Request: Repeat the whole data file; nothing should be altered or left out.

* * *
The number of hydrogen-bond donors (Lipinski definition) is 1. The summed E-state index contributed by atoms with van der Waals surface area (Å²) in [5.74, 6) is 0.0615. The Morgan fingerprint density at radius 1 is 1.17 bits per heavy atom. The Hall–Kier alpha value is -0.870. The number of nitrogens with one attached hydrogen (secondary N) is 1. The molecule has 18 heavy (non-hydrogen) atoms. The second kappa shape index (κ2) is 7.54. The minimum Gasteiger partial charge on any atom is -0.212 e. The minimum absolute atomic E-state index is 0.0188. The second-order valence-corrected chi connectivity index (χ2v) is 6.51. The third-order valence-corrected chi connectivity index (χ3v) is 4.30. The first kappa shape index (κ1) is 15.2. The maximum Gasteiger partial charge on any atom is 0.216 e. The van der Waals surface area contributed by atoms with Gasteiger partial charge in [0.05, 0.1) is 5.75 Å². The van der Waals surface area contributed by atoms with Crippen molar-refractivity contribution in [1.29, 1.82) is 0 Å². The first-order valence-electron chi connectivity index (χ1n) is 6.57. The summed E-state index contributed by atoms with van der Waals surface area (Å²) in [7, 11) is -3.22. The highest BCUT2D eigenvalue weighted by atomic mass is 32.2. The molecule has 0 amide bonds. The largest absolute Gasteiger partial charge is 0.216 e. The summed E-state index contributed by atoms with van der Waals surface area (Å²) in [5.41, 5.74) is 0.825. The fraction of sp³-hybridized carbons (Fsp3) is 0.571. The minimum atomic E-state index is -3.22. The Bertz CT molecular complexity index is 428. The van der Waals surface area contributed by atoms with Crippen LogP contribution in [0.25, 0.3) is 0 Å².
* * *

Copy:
The number of hydrogen-bond donors (Lipinski definition) is 1. The summed E-state index contributed by atoms with van der Waals surface area (Å²) in [5.74, 6) is 0.0615. The Morgan fingerprint density at radius 1 is 1.17 bits per heavy atom. The Hall–Kier alpha value is -0.870. The number of nitrogens with one attached hydrogen (secondary N) is 1. The molecule has 18 heavy (non-hydrogen) atoms. The second kappa shape index (κ2) is 7.54. The minimum Gasteiger partial charge on any atom is -0.212 e. The minimum absolute atomic E-state index is 0.0188. The second-order valence-corrected chi connectivity index (χ2v) is 6.51. The third-order valence-corrected chi connectivity index (χ3v) is 4.30. The first kappa shape index (κ1) is 15.2. The maximum Gasteiger partial charge on any atom is 0.216 e. The van der Waals surface area contributed by atoms with Gasteiger partial charge in [0.05, 0.1) is 5.75 Å². The van der Waals surface area contributed by atoms with Crippen molar-refractivity contribution in [1.29, 1.82) is 0 Å². The first-order valence-electron chi connectivity index (χ1n) is 6.57. The summed E-state index contributed by atoms with van der Waals surface area (Å²) in [7, 11) is -3.22. The highest BCUT2D eigenvalue weighted by atomic mass is 32.2. The molecule has 0 amide bonds. The largest absolute Gasteiger partial charge is 0.216 e. The summed E-state index contributed by atoms with van der Waals surface area (Å²) in [5.41, 5.74) is 0.825. The fraction of sp³-hybridized carbons (Fsp3) is 0.571. The minimum atomic E-state index is -3.22. The Bertz CT molecular complexity index is 428. The van der Waals surface area contributed by atoms with Crippen LogP contribution in [0.25, 0.3) is 0 Å².